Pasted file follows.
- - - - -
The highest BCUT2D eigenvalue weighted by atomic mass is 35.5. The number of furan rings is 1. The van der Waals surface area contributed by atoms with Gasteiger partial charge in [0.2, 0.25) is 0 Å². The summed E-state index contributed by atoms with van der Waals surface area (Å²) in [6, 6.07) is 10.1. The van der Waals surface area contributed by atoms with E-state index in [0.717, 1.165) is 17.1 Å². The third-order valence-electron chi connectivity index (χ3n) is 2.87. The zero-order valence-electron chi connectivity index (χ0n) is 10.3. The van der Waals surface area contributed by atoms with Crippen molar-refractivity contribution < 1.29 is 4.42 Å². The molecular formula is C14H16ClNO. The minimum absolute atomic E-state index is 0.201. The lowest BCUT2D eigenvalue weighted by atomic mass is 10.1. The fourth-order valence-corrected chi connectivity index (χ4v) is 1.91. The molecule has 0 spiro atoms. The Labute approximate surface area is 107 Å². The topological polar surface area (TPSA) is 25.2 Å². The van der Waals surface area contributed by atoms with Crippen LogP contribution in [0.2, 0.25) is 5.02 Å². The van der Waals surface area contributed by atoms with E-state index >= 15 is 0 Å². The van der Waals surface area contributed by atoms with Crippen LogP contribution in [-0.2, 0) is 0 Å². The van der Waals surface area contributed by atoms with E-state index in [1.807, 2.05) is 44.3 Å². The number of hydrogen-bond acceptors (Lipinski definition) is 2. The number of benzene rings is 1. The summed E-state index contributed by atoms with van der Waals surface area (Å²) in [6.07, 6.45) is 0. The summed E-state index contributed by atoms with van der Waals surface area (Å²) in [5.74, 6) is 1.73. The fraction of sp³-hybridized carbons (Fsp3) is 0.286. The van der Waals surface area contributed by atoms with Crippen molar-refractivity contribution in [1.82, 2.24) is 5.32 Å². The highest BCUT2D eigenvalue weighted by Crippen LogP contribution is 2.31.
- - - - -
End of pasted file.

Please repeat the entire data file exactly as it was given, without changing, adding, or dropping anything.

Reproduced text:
The highest BCUT2D eigenvalue weighted by atomic mass is 35.5. The number of furan rings is 1. The van der Waals surface area contributed by atoms with Gasteiger partial charge in [0.2, 0.25) is 0 Å². The summed E-state index contributed by atoms with van der Waals surface area (Å²) in [6, 6.07) is 10.1. The van der Waals surface area contributed by atoms with E-state index in [0.717, 1.165) is 17.1 Å². The third-order valence-electron chi connectivity index (χ3n) is 2.87. The zero-order valence-electron chi connectivity index (χ0n) is 10.3. The van der Waals surface area contributed by atoms with Crippen molar-refractivity contribution < 1.29 is 4.42 Å². The molecular formula is C14H16ClNO. The minimum absolute atomic E-state index is 0.201. The lowest BCUT2D eigenvalue weighted by atomic mass is 10.1. The fourth-order valence-corrected chi connectivity index (χ4v) is 1.91. The molecule has 0 spiro atoms. The Labute approximate surface area is 107 Å². The topological polar surface area (TPSA) is 25.2 Å². The van der Waals surface area contributed by atoms with Crippen LogP contribution in [0.2, 0.25) is 5.02 Å². The van der Waals surface area contributed by atoms with E-state index >= 15 is 0 Å². The van der Waals surface area contributed by atoms with Crippen LogP contribution in [-0.2, 0) is 0 Å². The van der Waals surface area contributed by atoms with E-state index in [1.807, 2.05) is 44.3 Å². The number of hydrogen-bond acceptors (Lipinski definition) is 2. The number of benzene rings is 1. The summed E-state index contributed by atoms with van der Waals surface area (Å²) in [6.07, 6.45) is 0. The summed E-state index contributed by atoms with van der Waals surface area (Å²) in [5.74, 6) is 1.73. The fraction of sp³-hybridized carbons (Fsp3) is 0.286. The van der Waals surface area contributed by atoms with Crippen molar-refractivity contribution in [1.82, 2.24) is 5.32 Å². The highest BCUT2D eigenvalue weighted by Crippen LogP contribution is 2.31.